At the forefront of long-term properties characterisation of polymeric materials


Today’s sustainability requirements demand increasingly comprehensive knowledge of the long-term behaviour of polymeric materials, especially materials being used for applications with structural requirements in the transport (automotive, rail, aviation), electrical appliance, electronics and leisure sectors.

To study the response of a material to the effects of long periods of load, temperature or humidity, real-use conditions are usually replicated using advanced testing systems, where the evolution and degradation of thermo-mechanical properties are analysed. One possible approach is to perform standardised tests and another, to develop new accelerated methods to speed up the process, without losing the ability to predict the life of materials and manufactured products. Leartiker is researching both approaches.


Thanks to the grant received from the Basque government’s Department of Economic Development, Sustainability and the Environment through the AZPITEK 2021 programme, LEARTIKER has acquired new equipment to conduct creep and stress-relaxation testing, putting the technology centre at the forefront of the characterisation of the long-term effects of exposure on polymeric materials (10,000 hours).

The new equipment, developed by the company Zwickroell, will make it possible to perform tests that determine the progression of deformation or stress and any ruptures that may occur. It will also allow Leartiker to further develop its knowledge in the area of long-term testing required by OEMs, component suppliers and manufacturers of materials.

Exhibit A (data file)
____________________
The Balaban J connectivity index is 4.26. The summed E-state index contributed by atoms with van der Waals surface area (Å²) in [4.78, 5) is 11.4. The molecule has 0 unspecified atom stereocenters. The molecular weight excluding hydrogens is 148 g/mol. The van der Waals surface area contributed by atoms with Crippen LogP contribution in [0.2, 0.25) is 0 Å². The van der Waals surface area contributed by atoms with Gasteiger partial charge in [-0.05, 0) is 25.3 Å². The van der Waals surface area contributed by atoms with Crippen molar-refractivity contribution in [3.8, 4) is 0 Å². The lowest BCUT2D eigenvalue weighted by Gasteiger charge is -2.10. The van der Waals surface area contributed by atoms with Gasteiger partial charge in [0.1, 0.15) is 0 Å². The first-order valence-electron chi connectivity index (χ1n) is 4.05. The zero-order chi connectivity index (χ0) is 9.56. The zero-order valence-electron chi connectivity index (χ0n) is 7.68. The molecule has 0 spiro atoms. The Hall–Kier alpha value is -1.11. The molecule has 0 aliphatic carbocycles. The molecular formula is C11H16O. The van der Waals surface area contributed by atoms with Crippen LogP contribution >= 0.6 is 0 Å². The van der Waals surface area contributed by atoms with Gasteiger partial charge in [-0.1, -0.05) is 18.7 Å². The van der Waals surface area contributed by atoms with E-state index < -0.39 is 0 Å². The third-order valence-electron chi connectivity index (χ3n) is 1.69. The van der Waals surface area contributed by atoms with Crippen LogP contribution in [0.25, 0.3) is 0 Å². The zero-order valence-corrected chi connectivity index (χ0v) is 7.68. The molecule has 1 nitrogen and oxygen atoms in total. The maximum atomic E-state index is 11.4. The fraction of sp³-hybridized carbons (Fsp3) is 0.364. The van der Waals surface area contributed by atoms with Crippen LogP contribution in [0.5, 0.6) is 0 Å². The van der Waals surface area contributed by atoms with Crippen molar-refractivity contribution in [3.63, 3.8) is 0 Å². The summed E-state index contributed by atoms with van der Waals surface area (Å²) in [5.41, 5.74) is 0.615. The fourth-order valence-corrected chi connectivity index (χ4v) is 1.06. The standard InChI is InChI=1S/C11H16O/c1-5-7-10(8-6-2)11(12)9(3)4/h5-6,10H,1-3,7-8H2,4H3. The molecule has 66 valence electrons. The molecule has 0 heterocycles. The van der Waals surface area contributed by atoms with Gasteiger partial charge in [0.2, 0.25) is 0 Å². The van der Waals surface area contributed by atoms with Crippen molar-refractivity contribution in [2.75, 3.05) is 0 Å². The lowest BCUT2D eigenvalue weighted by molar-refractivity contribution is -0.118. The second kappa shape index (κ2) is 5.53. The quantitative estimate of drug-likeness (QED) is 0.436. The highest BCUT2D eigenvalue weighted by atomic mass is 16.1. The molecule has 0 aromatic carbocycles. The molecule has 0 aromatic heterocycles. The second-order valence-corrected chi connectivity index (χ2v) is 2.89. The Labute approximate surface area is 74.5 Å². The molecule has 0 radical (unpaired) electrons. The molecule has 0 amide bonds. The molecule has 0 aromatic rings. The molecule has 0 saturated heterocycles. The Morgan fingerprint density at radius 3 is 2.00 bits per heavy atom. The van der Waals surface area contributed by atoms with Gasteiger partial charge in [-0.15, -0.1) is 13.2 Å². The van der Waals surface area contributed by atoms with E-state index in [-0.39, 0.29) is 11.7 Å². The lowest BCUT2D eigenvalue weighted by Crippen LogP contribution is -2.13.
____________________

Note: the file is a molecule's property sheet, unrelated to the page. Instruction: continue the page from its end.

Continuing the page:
The Kappa Multistation is a machine composed of 5 separate stations with 10 KN of force on each actuator for tests on polymeric materials (elastomeric materials such as rubber and thermoplastic elastomer, glass/carbon fibre-reinforced composite materials) and it provides temperature control (from -60ºC to +180ºC) and humidity control (20-90% relative humidity within a temperature range of 20-90ºC). It also enables non-contact measurement and control of material deformation with a computer vision system on each station (5 video-extensometers). The deformation modes that can be applied are tensile, flexure and compression, in addition to other states (by  machining test fixtures in order to adapt manufactured parts).

In recent years, Leartiker has developed various testing methods aimed at achieving more accurate characterisation of the behaviour of polymeric materials, this investment will allow the technology centre to make further progress with new methodologies, with the main goal of reducing the time it takes to perform tests and being able to accurately predict their behaviour.



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